By Dianna Hobbs
I cried out in my brokenness. I sobbed until I could hardly breathe. It was a rough season and I didn’t know how the Lord would bring me out. I had no idea when He would work things out in my favor.
I was stuck in my “meantime” experience. I was in that between-time space, where nothing seemed to be going right, despite my determination to speak and believe the word of God.
Ever been there?
And breaking down, and crying out in His presence when it all gets to be too much.
If so, I know where you are.
I was there that day, laid out, wailing.
On this particular day, however, I didn’t ask God to fix it. I didn’t request that He change things.
I had before, but not that day.
You know what I did instead?
I praised Him right in the midst of that trial. As I was weeping and feeling so weak I could hardly carry on, I glorified Him.
Can I tell you something?
In that moment, I experienced God in a new way, as I never had before. His presence saturated me right on that floor. I was engulfed, arrested, overcome, overtaken.
I don’t really have the words.
His Spirit swept over me mightily in my place of brokenness. It was a beautiful thing to bless the Lord in that valley. The circumstances weren’t ideal, but His presence was heavenly.
Friend, at times, we all find ourselves in a low place, hoping and praying for a way out. But the answers and the manifestation don’t come right away.
So we have to wait on the Lord. That’s inevitable. We have no control over the wait.
But what we can control is what we do while we wait.
Don’t just wait and be frustrated. Don’t wait and complain. Don’t wait and worry. Wait and praise.
1 Thessalonians 5:18 says, “In everything give thanks, for this is the will of God in Christ Jesus concerning you.” David said in Psalm 34:1, “I will bless the Lord at all times: his praise shall continually be in my mouth.”
I love this psalm I just mentioned, especially because of what David was going through when he wrote it.
If you open your Bible, you’ll notice that, right before this particular passage begins, the word of God says, “Of David, when he changed his behavior before Abimelech, so that he drove him out, and he went away.”
So, what does that sentence mean?
Well, unlike some psalms that do not clearly indicate when they were written, there are others that explain the exact context and time period. Psalm 34 is one of them. To fully grasp the richness of the text, you have to trace it all the way back to 1 Samuel 21 when David was on the run, trying to preserve his life as jealous King Saul sought to kill him.
When we enter the story, David was desperate for food and protection, so he went to a place called Nob. Once there, he asked Abimelech the priest to allow him to eat the holy bread (also known as the “shewbread” or “Bread of Presence”) that was set aside as a sacrifice to God.
For his own safety, he also asked Abimelech to give him the sword he used to kill Goliath that was stored as a sacred national possession of Israel.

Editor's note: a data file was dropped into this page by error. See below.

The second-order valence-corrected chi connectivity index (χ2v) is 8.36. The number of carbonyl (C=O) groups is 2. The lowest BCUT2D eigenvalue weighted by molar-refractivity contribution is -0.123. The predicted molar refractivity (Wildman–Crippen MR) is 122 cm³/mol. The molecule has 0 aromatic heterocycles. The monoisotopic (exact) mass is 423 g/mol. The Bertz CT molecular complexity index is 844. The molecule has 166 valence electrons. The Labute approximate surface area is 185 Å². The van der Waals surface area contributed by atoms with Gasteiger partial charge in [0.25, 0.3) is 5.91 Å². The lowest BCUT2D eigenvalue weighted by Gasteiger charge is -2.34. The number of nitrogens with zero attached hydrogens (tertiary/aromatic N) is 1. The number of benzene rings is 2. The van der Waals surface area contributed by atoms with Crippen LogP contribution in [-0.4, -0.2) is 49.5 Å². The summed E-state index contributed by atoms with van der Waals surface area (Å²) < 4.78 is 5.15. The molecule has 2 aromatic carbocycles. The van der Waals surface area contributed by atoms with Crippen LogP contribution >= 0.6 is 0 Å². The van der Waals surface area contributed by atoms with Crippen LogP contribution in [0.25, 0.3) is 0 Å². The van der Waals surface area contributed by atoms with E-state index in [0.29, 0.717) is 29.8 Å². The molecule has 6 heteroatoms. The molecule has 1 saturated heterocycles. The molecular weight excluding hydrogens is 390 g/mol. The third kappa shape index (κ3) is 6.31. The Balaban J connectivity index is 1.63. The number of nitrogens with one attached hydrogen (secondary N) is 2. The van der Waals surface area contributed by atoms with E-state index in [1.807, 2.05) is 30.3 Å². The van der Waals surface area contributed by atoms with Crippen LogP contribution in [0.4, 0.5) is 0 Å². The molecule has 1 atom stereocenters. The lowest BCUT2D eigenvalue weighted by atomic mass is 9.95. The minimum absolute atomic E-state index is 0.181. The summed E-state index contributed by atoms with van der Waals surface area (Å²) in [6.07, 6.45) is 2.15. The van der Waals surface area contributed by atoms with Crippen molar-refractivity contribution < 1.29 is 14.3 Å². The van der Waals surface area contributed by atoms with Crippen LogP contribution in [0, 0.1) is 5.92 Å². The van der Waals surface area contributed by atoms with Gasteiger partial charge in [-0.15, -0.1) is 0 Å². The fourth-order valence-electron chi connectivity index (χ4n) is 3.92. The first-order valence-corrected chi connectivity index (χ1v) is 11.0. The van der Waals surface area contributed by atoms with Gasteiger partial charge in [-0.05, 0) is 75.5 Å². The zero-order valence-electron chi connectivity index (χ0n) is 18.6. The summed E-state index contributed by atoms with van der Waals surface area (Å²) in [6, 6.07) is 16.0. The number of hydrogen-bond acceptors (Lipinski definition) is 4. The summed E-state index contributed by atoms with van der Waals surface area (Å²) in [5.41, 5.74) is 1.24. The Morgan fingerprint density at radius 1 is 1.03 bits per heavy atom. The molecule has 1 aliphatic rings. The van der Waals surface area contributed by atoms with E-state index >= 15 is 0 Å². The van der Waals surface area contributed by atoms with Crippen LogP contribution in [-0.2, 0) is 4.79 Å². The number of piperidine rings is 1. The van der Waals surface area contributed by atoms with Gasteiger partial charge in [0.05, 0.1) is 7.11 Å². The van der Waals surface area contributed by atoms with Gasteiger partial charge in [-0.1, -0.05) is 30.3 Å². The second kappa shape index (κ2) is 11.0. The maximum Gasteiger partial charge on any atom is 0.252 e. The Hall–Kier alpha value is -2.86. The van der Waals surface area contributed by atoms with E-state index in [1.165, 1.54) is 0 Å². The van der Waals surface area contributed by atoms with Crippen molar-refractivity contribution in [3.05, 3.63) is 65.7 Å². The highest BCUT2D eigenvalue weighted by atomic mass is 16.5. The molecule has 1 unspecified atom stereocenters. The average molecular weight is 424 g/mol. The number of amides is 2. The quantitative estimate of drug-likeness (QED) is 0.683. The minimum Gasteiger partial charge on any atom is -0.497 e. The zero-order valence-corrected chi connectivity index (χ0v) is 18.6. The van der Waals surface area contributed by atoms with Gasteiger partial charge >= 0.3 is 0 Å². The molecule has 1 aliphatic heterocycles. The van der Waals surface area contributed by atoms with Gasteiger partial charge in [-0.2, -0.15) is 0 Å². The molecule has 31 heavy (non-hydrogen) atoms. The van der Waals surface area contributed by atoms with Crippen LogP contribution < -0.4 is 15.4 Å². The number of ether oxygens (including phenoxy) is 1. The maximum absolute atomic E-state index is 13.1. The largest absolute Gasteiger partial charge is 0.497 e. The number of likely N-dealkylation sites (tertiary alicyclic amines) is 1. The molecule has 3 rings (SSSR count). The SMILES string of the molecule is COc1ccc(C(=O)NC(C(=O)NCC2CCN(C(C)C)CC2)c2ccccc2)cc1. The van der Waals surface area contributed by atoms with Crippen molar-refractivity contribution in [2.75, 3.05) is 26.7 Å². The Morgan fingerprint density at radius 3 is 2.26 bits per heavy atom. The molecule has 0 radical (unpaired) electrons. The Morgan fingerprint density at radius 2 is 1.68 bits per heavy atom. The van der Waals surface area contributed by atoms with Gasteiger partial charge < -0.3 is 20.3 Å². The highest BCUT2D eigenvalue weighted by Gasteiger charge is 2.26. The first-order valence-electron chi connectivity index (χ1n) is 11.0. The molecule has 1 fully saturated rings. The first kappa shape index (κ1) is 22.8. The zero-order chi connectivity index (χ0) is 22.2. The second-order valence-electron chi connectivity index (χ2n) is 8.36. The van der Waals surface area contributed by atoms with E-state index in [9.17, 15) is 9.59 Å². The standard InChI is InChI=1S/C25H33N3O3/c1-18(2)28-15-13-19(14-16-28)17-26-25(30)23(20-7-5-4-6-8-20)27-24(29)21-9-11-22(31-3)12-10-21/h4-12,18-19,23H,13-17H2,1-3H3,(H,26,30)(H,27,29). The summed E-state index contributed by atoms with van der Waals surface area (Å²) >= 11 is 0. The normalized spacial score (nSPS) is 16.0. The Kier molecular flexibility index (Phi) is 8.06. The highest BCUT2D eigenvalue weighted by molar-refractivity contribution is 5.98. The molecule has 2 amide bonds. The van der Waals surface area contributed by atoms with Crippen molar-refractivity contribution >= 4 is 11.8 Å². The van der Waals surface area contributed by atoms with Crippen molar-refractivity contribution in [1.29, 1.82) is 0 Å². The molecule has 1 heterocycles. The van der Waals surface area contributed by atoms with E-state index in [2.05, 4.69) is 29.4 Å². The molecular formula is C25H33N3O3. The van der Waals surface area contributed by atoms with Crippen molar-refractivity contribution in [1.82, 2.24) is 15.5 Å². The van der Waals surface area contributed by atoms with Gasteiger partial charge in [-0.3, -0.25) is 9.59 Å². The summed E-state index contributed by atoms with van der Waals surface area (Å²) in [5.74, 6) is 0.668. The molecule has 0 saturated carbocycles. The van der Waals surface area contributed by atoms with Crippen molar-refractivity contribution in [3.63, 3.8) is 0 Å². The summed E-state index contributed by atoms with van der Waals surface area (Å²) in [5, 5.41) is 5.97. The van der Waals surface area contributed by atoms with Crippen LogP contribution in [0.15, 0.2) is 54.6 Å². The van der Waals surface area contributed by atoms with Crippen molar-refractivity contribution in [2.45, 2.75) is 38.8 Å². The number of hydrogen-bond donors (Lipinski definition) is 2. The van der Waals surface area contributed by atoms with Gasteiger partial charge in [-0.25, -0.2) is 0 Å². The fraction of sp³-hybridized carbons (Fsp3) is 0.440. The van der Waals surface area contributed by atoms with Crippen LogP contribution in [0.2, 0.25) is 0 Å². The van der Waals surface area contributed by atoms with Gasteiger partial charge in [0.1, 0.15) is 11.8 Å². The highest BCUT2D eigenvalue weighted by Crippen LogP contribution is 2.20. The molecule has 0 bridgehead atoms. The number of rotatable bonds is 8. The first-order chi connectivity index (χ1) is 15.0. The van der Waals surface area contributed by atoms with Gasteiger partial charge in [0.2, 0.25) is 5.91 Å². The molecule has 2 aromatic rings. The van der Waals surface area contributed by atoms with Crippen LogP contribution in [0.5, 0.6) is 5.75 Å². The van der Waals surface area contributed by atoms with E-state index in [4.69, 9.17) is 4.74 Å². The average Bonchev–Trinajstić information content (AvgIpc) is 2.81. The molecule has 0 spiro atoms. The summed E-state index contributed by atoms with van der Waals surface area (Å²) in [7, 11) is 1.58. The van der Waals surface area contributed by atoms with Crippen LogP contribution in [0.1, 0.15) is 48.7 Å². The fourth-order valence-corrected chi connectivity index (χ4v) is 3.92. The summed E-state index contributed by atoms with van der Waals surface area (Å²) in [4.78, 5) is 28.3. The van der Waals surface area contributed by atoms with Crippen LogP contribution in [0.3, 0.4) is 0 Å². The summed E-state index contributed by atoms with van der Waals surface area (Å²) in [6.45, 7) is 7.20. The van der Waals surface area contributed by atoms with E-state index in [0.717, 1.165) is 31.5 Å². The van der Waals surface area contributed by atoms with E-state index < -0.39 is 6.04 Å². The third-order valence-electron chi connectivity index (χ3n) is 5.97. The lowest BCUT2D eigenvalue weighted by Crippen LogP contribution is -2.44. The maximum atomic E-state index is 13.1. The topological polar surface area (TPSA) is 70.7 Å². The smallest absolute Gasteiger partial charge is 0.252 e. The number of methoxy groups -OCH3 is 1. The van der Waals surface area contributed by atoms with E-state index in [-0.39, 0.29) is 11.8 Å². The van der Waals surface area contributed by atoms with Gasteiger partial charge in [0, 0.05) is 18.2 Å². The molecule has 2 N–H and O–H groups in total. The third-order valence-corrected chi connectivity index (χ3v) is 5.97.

The priest complied with both requests.
But after David left and went to Achish, the king of Gath, one of the king’s servants recognized the revered warrior, which terrified David! To conceal his identity, the Bible says in 1 Samuel 21:13 that he changed his behavior and pretended to be crazy.
How did he accomplish this?
David started scratching on the doors of the city gate while letting saliva run down his beard.
This man, whom God promised to make a king someday, was relegated to the wilderness, living in and out of caves, and drooling all over himself to avoid danger.
What a tough time it was for David!
He looked like a wild man, though he was perfectly civilized and anointed to be king of Israel.
David’s plan worked. King Achish thought he was a certifiable nutcase. So he dismissed David from his presence.
Can you imagine being in that kind of distress, scavenging for food and knowing that a very powerful king, intent on killing you, was pursuing you at every turn?
It was rough for David carrying around that prophetic word, when everything happening to him seemed to contradict it. Some people would have walked away murmuring. They would have begun questioning God. They would have been complaining nonstop and having an angry fit.
But not David.
Instead, this worshiper said, “I will bless the Lord at all times and His praise shall continually be in my mouth.” He waited and praised; endured persecution and praised; was under the threat of extermination daily and praised anyhow.
He essentially said, while I’m on the run, I will bless the Lord. When the prophecy looks like it’s not coming to pass, I will bless the Lord. When my enemies pursue me, I will bless the Lord. When I’m hungry, I will bless the Lord. When times get harder than I ever imagined they would be, I will bless the Lord.
Friend, be like David when you’re going through. Refuse to allow anything to steal your praise. Keep your heart full of gratitude—no matter what, no matter how long the wait.
To help you do that, I’m stirring Psalm 34:1 into your cup of inspiration. I want you to say it and mean it: “I will bless the Lord at all times; his praise shall continually be in my mouth.”
As you drink down the contents of your cup, even though things aren’t perfect and you may have unanswered requests still before the Lord, bless His name while you wait.
In this moment, find a reason to give Him glory. I promise you won’t have to search too hard.
God kept your mind when you were going through enough to lose it. He held you together when everything in your life was falling apart. He encouraged you in the midst of discouraging circumstances. He provided for your needs when your resources had run out. He wrapped you in the cradle of His arms when others forsook you.
Thank Him for those things.
And remember, just as God did in the life of David, He will bring His word to pass in your life.